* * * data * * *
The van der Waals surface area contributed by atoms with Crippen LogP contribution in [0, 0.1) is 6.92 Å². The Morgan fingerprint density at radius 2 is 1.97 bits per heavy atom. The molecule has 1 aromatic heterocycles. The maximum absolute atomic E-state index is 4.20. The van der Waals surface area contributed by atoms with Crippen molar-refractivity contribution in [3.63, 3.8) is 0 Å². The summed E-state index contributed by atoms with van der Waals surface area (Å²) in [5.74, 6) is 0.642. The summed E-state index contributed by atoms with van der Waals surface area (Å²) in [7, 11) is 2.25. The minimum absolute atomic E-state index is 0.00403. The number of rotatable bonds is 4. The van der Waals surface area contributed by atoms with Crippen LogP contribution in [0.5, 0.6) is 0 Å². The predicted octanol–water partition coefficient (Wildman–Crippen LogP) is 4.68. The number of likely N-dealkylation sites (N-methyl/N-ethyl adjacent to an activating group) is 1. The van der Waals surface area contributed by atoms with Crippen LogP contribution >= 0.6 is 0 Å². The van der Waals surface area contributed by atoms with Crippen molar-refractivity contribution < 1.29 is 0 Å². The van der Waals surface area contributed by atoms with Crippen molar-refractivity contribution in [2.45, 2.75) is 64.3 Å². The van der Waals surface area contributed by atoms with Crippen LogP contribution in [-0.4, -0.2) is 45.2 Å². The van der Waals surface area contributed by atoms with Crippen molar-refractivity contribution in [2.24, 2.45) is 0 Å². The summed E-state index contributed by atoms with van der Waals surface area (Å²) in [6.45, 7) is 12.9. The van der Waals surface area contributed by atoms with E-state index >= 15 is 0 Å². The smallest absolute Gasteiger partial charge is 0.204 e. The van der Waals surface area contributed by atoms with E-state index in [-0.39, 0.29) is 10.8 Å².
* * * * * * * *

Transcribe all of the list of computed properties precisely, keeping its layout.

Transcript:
The van der Waals surface area contributed by atoms with Crippen LogP contribution in [0, 0.1) is 6.92 Å². The Morgan fingerprint density at radius 2 is 1.97 bits per heavy atom. The molecule has 1 aromatic heterocycles. The maximum absolute atomic E-state index is 4.20. The van der Waals surface area contributed by atoms with Crippen molar-refractivity contribution in [3.63, 3.8) is 0 Å². The summed E-state index contributed by atoms with van der Waals surface area (Å²) in [5.74, 6) is 0.642. The summed E-state index contributed by atoms with van der Waals surface area (Å²) in [7, 11) is 2.25. The minimum absolute atomic E-state index is 0.00403. The number of rotatable bonds is 4. The van der Waals surface area contributed by atoms with Crippen LogP contribution in [0.5, 0.6) is 0 Å². The predicted octanol–water partition coefficient (Wildman–Crippen LogP) is 4.68. The number of likely N-dealkylation sites (N-methyl/N-ethyl adjacent to an activating group) is 1. The van der Waals surface area contributed by atoms with Crippen LogP contribution >= 0.6 is 0 Å². The van der Waals surface area contributed by atoms with Crippen molar-refractivity contribution < 1.29 is 0 Å². The van der Waals surface area contributed by atoms with Crippen molar-refractivity contribution in [2.45, 2.75) is 64.3 Å². The van der Waals surface area contributed by atoms with Crippen LogP contribution in [-0.4, -0.2) is 45.2 Å². The van der Waals surface area contributed by atoms with Crippen molar-refractivity contribution in [2.24, 2.45) is 0 Å². The summed E-state index contributed by atoms with van der Waals surface area (Å²) in [6.45, 7) is 12.9. The van der Waals surface area contributed by atoms with E-state index >= 15 is 0 Å². The smallest absolute Gasteiger partial charge is 0.204 e. The van der Waals surface area contributed by atoms with E-state index in [-0.39, 0.29) is 10.8 Å².